These are plans for a vintage style mini motorcycle.
This little motorcycle has been designed to operate on wartime rations! Its construction is simple and light, but it is surprisingly practical and will carry a 250-lb. passenger without complaining. A 5/8-h.p. engine whips it along at a 25-m.p.h. clip and as for gas consumption—one gallon for every 120 miles, and we doubt if there's another motorcycle that can do better than that.
The Mite Cycle shown here was built by the author at a total cost of $50. It weighs 85 lbs. and is powered by a Briggs and Stratton engine. All unnecessary frills were forgotten in its construction, and the only tools used were a small lathe, a hack saw and a welding torch. The frame, being the foundation of the project, should be built first.
It is made of salvaged aircraft streamline tubing. 2-1/2"x.035 wall, procurable from any airport where small planes are repaired. These dimensions need not be adhered to exactly as a slightly larger or smaller tubing, or even a plain round tubing of 1-1/8"x.035 wall, is satisfactory. After procuring the tubing make a full-size drawing of the frame on the shop floor and cut the pieces to the angles and lengths given, fitting them to the drawing as you go. After this is completed, build the two lower frame pieces.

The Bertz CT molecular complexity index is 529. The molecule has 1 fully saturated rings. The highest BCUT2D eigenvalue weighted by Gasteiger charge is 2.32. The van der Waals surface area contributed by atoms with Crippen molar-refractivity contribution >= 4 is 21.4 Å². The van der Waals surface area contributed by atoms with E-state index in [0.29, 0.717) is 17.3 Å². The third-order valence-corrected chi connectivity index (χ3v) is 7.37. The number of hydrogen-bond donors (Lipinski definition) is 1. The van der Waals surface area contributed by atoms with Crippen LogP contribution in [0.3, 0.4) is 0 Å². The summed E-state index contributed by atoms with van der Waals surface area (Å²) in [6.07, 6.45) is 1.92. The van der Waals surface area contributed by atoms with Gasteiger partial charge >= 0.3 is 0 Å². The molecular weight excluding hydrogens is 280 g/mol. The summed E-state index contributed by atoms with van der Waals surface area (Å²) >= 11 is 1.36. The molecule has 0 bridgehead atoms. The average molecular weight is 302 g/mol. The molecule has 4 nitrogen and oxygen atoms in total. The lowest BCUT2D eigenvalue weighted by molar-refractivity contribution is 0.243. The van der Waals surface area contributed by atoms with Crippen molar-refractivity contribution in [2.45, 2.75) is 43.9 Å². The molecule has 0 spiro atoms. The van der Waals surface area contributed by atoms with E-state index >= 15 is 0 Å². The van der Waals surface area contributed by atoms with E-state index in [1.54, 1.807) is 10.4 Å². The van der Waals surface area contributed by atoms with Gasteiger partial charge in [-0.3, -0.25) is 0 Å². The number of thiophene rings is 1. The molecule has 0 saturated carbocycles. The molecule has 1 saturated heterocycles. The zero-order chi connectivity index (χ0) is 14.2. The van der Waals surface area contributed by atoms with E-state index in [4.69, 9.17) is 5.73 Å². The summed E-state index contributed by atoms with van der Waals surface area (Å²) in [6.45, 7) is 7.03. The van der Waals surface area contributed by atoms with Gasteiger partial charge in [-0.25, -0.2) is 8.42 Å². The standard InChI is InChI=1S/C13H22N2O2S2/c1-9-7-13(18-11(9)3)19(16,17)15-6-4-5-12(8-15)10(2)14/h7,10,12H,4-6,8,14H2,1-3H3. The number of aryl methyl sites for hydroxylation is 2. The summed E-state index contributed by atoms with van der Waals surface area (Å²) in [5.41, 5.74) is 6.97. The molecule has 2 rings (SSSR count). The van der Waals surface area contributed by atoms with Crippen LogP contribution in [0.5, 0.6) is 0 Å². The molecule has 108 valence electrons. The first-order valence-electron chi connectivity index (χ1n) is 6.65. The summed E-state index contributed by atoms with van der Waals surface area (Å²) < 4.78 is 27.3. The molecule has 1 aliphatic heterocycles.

The base tube (11-1/2") is spotted to the forward tube going up to the fork neck and also to the rear tube going to the rear wheel hangers. Three spreaders are required and these are cut 4" long from 1" o.d. .035 wall tubing; two of these are located bet-ween the lower frame sides and spotted into position as noted. The forward tubes are cut on the insides and bent together to form the V as shown in the bottom view, then welded. The upper rear tubes then are laid together and the third spreader is located 9-3/4" c.c. to the rear of the taper terminating pont and welded into position.